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Perioperative coronary artery spasm after off-pump coronary artery bypass grafting in the non-manipulated coronary artery
BMC Cardiovascular Disorders volume 22, Article number: 166 (2022)
Perioperative coronary artery spasm (CAS) following coronary artery bypass grafting (CABG) is a severe or lethal condition that is rarely reported. In addition, rare cases with CAS following CABG in the non-manipulated coronary artery are angiographically documented in the perioperative period. We aimed to report our experiences on the diagnosis and treatment of a case with CAS following off-pump CABG in the non-manipulated coronary artery.
A 57-year old male with coronary heart disease and unstable angina willing to undergo CABG was admitted to our department. CABG was recommended as he showed 90% stenosis in distal left anterior descending artery, 90% stenosis in intermediate branch, 90% stenosis in left circumflex coronary artery, as well as 50% stenosis in proximal right coronary artery (RCA).
After CABG, the patient showed Adams–Stokes syndrome and ST-segment elevation. Then CPR was conducted and coronary angiography indicated perioperative CAS in the non-manipulated posterior descending artery. For the treatment, the patient received nitroglycerin injection into the coronary artery by catheter and pumping of diltiazem. Finally, the patient was discharged on day 7 after surgery. A comprehensive literature search was conducted to summarize the studies focused on the diagnosis and treatment of such condition, which indicated that all of the CAS cases occurred in the manipulated vessels, except one study showing CAS in the untouched native coronary artery which was similar with our case.
Perioperative CAS in the non-manipulated coronary artery following CABG is a severe or lethal condition that is rarely reported, which deserves close attention by the clinicians in clinical practice.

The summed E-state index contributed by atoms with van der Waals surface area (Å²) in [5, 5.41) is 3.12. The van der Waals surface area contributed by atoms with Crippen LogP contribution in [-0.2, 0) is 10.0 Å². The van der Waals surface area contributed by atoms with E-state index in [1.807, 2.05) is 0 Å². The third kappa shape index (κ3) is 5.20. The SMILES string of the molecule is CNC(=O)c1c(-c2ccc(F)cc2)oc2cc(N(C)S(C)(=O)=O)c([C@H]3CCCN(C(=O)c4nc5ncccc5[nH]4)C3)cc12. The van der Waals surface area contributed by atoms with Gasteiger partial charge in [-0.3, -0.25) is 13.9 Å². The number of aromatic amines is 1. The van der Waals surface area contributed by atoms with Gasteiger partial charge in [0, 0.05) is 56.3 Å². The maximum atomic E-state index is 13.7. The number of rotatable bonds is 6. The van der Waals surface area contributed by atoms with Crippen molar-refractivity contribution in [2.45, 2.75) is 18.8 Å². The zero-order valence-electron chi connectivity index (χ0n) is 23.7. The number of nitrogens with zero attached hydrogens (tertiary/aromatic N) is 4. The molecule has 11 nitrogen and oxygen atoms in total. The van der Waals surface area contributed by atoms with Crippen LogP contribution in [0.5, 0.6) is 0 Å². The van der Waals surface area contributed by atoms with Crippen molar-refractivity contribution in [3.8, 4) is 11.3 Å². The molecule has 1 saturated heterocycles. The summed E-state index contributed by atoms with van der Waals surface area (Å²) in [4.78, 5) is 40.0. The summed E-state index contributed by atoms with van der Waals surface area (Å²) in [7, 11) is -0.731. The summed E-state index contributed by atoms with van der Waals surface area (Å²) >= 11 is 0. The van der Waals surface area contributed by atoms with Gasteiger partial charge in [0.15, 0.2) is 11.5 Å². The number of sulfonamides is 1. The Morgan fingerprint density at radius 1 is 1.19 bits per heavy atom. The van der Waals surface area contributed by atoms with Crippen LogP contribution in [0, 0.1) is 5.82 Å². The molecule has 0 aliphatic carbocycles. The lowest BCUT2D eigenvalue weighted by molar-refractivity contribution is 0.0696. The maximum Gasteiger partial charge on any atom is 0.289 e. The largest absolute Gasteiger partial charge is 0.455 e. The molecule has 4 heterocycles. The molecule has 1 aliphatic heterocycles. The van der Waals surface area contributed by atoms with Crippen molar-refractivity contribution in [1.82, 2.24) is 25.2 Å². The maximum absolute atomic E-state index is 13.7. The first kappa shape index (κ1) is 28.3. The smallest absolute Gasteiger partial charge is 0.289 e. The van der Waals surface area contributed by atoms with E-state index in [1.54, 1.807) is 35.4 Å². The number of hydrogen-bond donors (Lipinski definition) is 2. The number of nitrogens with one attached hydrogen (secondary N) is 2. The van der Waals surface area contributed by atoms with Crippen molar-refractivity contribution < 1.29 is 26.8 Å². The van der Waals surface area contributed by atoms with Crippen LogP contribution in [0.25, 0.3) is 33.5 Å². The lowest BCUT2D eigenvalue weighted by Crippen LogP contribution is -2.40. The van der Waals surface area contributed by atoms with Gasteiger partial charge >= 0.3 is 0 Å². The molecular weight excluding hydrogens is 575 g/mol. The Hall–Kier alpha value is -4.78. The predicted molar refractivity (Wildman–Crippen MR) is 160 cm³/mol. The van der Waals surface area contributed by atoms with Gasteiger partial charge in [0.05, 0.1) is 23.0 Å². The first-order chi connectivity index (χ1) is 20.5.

Coronary artery spasm (CAS) is defined as a temporary tightening or constriction of the muscles in the arterial walls, which can decrease or completely block the blood flow to heart [1, 2]. Patients with CAS may present angina or chest pain, or even myocardial infarction.
Coronary artery bypass grafting (CABG) is a surgical procedure where atheromatous blockages in a patient’s coronary arteries are bypassed with harvested arteries or veins . According to a recent survey, approximately 400,000 CABG surgeries are performed worldwide annually. Among these patients, CAS is a known complication following CABG, with an incidence of 1–8% [4, 5].
To our best knowledge, very rare patients with CAS following CABG in the non-manipulated coronary artery are angiographically documented in the perioperative period [5, 6]. Additionally, there is still a lack of treatment guideline as the pathogenesis of CAS following CABG is still not well defined. In this study, we reported our experiences on the diagnosis and treatment of CAS following off-pump CABG in the non-manipulated coronary artery, and a comprehensive literature search was conducted to summarize the diagnosis and treatment experiences on the published cases.
Patient and method
The patient was a 57-year old gentleman who was admitted to our department due to coronary heart disease and unstable angina. He had a smoking history for at least 30 years, with a frequency of 20 cigarettes per day.
Diagnosis and treatment
Based on the patient’s conditions, coronary angiography was conducted by experienced clinicians in our department. Coronary angiography was conducted to investigate the vascular conditions. According to the patient’s conditions on admission, the patient was suggested to undergo off-pump CABG. Therefore, contraindications for surgical procedures such as off-pump CABG were carefully checked. The patient received oral administration of isosorbide mononitrate tablet, metoprolol tartrate and atorvastatin calcium tablets, as well as subcutaneous injection of low molecular heparin.
The whole procedures were conducted under general anesthesia. The sternum was split through the median incision. The great saphenous vein served as the vein graft. Upon exposure of the heart, off-pump CABG was performed to explore the in situ vessels of coronary artery. The Stable-PV1-1 device was utilized for the fixation of anterior descending branch and intermediate branch, followed by revascularization. Upon revascularization, the vascular flow in the internal mammary artery graft was 25.4 mL/min, and the pulsatility index was 3.1. The vascular flow in the intermediate branch vein graft was 28.2 mL/min. The pulsatility index was 2.9.
The patient was followed up for 12 months. Regular follow-up was suggested to the patient. Additionally, the patient was informed to visit our department in cases of any discomforts. The complications and the cerebrovascular events were recorded after face-to-face communication.